Anyway, this sketch above will get worked up along with the other one in ink to start with. I love it as it is in pencil so I’ll most likely work through onto another sheet with the light box and then revisit this image with more pencil work to get some more detail in there and some deeper tonal areas. I’d like to then scan the inked drawing and print a few out so that I can start to play around with some colour without risking mucking up the original, I’d hate to lose a good drawing through messing about with some paints. I’ll keep you posted on how it goes.

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A time for ink.

Armed with the blue pencil sketch from the previous post, I used it as an underlay to create the final version of this drawing. Having said before that layout paper provides a good opacity for tracing through it became obvious fairly early on that despite this it was often difficult to pick out the lines that I wanted to follow. As a result I found working slowly and with a medium hardness pencil the best way to go. Basically I could erase things if I didn’t like them, though there is always the danger that you’re going to wreck the paper just at a critical moment as you get a bit enthusiastic with the eraser. I always try to avoid this by stretching my hand across the sheet and working the eraser slowly between my thumb and forefinger. Still, the danger is always not too far away.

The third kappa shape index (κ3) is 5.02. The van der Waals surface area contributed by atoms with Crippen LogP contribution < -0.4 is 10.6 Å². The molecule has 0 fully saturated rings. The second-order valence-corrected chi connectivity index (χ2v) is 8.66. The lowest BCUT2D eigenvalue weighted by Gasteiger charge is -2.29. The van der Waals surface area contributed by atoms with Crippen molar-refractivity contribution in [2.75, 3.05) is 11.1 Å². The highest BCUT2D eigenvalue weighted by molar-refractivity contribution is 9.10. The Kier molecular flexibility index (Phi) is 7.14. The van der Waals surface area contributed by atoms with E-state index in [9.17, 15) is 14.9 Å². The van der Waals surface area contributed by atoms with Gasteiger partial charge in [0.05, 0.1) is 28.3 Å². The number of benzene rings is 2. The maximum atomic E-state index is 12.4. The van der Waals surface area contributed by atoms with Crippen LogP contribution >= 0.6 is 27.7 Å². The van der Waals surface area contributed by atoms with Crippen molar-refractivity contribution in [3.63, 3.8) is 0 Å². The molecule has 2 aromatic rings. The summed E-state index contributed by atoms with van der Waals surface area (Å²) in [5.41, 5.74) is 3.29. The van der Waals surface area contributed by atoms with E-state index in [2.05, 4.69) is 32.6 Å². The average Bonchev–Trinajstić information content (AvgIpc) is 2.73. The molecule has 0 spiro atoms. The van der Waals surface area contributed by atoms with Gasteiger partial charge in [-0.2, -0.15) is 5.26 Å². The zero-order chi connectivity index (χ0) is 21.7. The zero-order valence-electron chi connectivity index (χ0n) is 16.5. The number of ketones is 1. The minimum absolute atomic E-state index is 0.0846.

I seem to have acquired a two pronged attack to adding detail to the drawings. I insert a certain amount in the pencil stage and then include more as I proceed with the ink pen stage, and so the drawing looks kind of half done at this stage. I also have to say that when I’m unsure about something, like the rider’s expression for example, I’ll leave it half done and continue to work on it in pencil as the inking process moves forward. Something in the way the drawing takes shape seems to help me find the right look further down the line.

Inking on this drawing was straight on top of the pencil on the layout paper. I realised I didn’t have any kind of light box that would allow me to easily transpose the image onto my favoured Bristol Board. This was something I didn’t forsee but was able to solve relatively quickly soon after as I made my own. I’ll cover that in the next post.